Poor Bed Bath and Beyond, out there trying to compete with the likes of Target, Walmart and Ikea.

True, their brand has been around for almost 50 years. And Bed Bath and Beyond did more than $12 billion in revenue last year.

Plus, their most loyal customers love their coupons, collecting them and splurging -- stacking coupons that are good for $5 off or $10 off or 20 percent to gain big discounts. (There's also been an open secret that Bed Bath and Beyond would usually even accept expired coupons.)

But the brand is struggling. As some of Bed Bath and Beyond's biggest investors put it earlier this year, the company has "lost touch with modern retail."

They say Bed Bath and Beyond stores are cluttered, with confusing pricing. They rely too much on deep discounts and coupons. They say management has demonstrated an "inability to deliver ... a viable omnichannel strategy." 

One big investor called Bed Bath and Beyond's performance "horrendous," and said it's to blame for an $8 billion drop in  value. 

Meanwhile, those bigger competitors like Walmart, Target and Ikea are leaping forward, deep into 21st century technology. And they're not only bigger -- they're way more efficient. 

Here's some recent data. (These are rough numbers, in part because they're not all on the same fiscal year, but should be pretty accurate):

  • Walmart:  Nearly $518 billion in annual revenue, with 4,769 stores and 2.2 million employees. That works out to about $109 million in revenue per store, and $235,454 per employee.
  • Target:  About $77 billion in annual revenue with just under 1,900 stores and 360,000 employees. That puts them at about $40.5 million per store, and $213,888 per employee.
  • Ikea: Roughly $44 billion, with 423 stores worldwide and about 208,000 employees. That works out to about $104 million per store, and $211,538 per employee.
  • Bed Bath and Beyond: About $12 billion, with 1,500 stores and 65,000 employees. That works out to just $8 million per store, and about $185,000 per employee.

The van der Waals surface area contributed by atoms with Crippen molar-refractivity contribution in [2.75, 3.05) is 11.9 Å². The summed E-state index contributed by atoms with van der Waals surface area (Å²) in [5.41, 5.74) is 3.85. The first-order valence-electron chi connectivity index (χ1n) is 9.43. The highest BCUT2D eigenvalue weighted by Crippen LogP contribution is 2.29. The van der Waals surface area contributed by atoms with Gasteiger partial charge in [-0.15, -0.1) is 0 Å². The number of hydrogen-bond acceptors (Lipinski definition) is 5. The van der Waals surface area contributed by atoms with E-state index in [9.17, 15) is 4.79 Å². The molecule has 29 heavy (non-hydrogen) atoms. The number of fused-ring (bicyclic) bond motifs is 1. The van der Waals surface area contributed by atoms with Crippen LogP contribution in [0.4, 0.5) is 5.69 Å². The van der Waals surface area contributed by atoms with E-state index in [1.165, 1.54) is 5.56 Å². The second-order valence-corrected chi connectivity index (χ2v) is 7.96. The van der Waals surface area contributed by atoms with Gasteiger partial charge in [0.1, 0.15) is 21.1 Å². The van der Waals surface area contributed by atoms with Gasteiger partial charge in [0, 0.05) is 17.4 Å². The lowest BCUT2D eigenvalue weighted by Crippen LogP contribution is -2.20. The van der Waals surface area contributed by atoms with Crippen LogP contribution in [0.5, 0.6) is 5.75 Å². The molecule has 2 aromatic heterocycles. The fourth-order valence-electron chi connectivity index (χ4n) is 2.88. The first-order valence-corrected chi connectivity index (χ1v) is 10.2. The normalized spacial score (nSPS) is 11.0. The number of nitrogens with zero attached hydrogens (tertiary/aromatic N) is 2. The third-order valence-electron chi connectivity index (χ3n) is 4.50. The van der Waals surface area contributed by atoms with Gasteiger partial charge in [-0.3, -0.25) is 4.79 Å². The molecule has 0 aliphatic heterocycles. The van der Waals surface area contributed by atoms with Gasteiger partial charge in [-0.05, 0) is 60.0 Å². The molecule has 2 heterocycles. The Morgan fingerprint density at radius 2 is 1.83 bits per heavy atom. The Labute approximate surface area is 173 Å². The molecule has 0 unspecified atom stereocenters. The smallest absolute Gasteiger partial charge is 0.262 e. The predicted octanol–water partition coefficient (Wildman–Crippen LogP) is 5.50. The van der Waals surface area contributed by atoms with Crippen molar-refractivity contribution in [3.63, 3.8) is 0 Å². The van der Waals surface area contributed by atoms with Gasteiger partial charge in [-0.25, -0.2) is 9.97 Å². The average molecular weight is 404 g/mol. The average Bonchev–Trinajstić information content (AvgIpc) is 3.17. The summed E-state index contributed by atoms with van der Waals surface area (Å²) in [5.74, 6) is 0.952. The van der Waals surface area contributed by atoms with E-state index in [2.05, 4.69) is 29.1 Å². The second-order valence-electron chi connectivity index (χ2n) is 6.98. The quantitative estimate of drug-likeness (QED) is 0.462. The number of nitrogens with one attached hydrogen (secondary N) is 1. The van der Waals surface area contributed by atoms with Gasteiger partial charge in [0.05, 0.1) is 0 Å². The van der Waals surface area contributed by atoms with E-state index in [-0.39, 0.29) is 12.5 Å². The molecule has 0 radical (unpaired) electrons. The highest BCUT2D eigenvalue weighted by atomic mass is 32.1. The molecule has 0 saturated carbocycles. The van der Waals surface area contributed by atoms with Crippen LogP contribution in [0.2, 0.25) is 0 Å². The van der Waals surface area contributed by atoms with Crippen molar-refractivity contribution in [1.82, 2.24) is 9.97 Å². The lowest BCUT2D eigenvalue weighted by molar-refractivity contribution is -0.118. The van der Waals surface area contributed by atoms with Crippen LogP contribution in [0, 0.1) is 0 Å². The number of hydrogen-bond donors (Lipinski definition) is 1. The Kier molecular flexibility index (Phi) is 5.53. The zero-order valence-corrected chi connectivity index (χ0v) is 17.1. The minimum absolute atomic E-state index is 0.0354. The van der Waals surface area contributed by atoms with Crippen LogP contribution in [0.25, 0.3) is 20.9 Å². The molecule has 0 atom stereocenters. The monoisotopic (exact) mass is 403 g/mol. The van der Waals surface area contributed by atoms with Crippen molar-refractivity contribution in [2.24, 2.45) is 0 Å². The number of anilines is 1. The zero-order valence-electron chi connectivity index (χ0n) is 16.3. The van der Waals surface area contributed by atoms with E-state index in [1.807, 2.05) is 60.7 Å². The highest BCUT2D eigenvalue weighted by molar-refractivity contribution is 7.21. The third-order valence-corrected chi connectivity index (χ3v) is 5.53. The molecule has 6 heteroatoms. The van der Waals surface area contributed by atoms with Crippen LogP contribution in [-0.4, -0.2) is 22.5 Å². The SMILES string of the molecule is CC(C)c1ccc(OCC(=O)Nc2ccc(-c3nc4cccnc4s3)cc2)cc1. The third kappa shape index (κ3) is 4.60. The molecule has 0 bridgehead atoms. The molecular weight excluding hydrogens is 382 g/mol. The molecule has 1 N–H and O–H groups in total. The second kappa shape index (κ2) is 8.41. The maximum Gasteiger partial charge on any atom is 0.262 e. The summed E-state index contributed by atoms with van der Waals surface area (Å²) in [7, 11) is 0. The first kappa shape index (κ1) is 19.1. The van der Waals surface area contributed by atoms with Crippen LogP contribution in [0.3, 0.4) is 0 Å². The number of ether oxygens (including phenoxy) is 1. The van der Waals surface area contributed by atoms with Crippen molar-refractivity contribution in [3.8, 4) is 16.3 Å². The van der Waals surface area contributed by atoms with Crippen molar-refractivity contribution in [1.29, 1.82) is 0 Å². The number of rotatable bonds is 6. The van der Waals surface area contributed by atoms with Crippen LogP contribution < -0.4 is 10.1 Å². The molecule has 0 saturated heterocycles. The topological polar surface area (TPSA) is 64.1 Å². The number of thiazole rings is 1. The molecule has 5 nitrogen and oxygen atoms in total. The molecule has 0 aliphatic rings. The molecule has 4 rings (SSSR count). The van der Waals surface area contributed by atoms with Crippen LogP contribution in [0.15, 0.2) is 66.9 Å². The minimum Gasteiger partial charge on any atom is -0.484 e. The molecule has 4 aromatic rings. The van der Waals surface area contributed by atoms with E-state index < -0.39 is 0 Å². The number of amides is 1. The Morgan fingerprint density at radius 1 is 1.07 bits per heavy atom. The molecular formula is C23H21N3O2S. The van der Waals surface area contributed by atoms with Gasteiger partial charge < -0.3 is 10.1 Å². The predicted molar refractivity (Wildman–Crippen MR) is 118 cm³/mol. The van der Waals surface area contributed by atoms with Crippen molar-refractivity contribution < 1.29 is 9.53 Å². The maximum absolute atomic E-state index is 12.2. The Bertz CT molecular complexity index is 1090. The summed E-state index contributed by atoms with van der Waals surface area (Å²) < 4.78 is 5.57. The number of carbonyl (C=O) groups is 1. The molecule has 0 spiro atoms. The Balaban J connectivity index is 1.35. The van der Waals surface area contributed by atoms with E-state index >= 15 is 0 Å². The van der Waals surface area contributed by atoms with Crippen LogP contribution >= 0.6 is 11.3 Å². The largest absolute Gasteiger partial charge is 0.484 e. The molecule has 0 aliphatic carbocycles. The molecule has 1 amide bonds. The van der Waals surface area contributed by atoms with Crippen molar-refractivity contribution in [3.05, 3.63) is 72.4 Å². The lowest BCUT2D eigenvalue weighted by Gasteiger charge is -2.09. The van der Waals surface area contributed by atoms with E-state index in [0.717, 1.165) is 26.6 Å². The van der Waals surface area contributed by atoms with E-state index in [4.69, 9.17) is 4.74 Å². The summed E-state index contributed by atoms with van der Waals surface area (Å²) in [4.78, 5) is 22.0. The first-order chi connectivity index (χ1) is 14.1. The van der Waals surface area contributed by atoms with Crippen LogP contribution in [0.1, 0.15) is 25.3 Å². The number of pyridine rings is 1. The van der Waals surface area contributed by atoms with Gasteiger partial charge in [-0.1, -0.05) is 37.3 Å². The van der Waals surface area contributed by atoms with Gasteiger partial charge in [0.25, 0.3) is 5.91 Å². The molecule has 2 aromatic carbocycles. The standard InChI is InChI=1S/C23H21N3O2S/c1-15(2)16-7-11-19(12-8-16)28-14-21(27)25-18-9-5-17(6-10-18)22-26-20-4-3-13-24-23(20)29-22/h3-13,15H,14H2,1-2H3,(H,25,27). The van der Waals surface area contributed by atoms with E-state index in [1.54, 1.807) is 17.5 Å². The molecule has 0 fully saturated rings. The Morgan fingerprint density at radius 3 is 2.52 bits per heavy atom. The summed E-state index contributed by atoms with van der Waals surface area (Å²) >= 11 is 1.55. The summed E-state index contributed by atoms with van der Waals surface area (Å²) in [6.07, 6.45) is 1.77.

The investors look longingly at some of the things those big competitors are doing -- including the more seamless way they've blurred the line between brick and mortar retail and digital. More data points:

Suddenly, paper coupons don't seem so cool.

After the investor revolt earlier this year, Bed Bath and Beyond turned over part of its board, removing even your co-founders and the company's chief executive officer. They brought in an outsider to serve as interim CEO.

And they wondered: Where can we get someone who can lead this company in the same direction that say, Target, seems to be going?

This week, they announced the answer: They poached the chief merchandising officer from Target, Mark Tritton, to become the new CEO of Bed, Bath and Beyond.

"We are thrilled to announce a President and CEO with one of the most impressive resumes in the business," Bed Bath and Beyond's chairman said, adding: "As an integral contributor to Target's impressive transformation, we will benefit from his vision, leadership, and creativity to successfully transform our business."

It's Day 1 at Bed Bath and Beyond, so it's impossible to say how this will turn out. But it's surprising, and seems like a smart lesson for any business. (For what it's worth, Wall Street liked it; the company's stock jumped 20 percent in one day after the announcement). 

If your competitors are killing you, and you can't figure out a way to keep up, maybe don't try to reinvent the wheel.

Instead, do what takes to hire away the competition. And have the confidence try putting the wheel in their hands.